The Mayor’s Alliance for NYC’s Animals is increasingly aware of the connection between animal welfare and human welfare. In the best circumstances, animals and people thrive in a shared environment. In other instances, pet welfare issues may help to identify abuse or neglect occuring in the home, the need for additional support, or additional issues such as stability, mobility, and independence. In homes where there are limited resources and social services is involved, pets may be overlooked or not considered relevant to the challenging work addressing the health and welfare of the people at risk. We began our Helping Pets and People in Crisis program because we see the importance of recognizing animals in an at-risk environment.
Since 2006, the Mayor’s Alliance for NYC’s Animals has been responding to calls for help regarding pet owners facing domestic violence, illness, homelessness, and other serious crises. By assisting in more than five hundred individual cases, the Helping Pets and People in Crisis program has compiled important resources, information, and promising interventions that can help people, along with their pets, during the most challenging times in their lives. Our toolkit has been created to help social workers and human service organizations incorporate pet welfare into their work.
Disclaimer: This toolkit does not serve as an all-inclusive review of available options or resources when dealing with people and their pets in crisis. It is a suggested list of resources, research, assessment tools, and promising practice intervention techniques created as a reference guide for social service professionals. Much of this information is geared to those in New York City, but can be modified for different communities.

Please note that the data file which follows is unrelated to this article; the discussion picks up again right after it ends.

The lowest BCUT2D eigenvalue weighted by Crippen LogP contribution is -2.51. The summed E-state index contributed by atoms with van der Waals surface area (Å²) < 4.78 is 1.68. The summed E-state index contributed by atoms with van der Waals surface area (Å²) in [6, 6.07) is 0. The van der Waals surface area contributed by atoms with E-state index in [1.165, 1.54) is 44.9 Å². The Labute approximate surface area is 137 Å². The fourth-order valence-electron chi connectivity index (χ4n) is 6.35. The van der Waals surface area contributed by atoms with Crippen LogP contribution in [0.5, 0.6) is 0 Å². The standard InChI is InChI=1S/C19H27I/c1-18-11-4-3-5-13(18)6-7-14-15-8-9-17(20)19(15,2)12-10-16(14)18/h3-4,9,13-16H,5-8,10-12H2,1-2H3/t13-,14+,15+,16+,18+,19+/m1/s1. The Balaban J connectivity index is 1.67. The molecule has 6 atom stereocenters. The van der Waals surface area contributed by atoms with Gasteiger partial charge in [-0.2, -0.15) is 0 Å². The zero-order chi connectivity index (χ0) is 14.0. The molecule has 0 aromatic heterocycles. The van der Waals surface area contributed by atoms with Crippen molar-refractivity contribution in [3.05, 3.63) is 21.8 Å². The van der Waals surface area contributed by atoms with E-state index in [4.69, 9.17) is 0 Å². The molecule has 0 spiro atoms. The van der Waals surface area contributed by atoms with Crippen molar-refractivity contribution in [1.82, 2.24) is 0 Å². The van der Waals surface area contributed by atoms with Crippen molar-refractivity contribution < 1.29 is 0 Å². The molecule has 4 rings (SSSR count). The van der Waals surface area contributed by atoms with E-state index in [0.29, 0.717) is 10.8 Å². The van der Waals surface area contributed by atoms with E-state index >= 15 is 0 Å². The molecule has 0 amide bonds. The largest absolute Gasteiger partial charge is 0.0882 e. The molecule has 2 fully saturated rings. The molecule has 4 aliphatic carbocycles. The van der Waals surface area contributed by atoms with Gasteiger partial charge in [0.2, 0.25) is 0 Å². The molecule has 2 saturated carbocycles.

Where to Start?
Today, more individuals and families than ever before are welcoming pets into their homes. Therefore, it shouldn’t come as a surpise for social workers, visiting nurses, and other home visitors to notice that the families they work with also have animals in their homes. According to the American Pet Product Association (APPA), 68% of US households, or more than 82 million homes, have a pet. This number rises each year. Pet owners fall into every demographic, every socio-economic bracket, and every location in the United States. The growing research in the field also suggests that human-animal interaction often improves the health and welfare of pet owners. Overall, pets can impact the health and welfare of their owners in a positive way by reducing depression. lowering stress, and increasing the desire to exercise and socialize with others.
What Social Workers and Their Agencies Can Do
The following examples are some of the ways social workers and their agencies can integrate pet welfare into their work:
- Recognize the presence of a pet in the home and engage the individual/family with questions about the pet
- Develop a “Pet Page” for every pet-owning individual/family to be included in client charts
- Assess the pet while assessing the client
- Offer pet welfare education
- Address pet retention if there is a risk or need to relinquish a pet
- Link pet owners to services in the community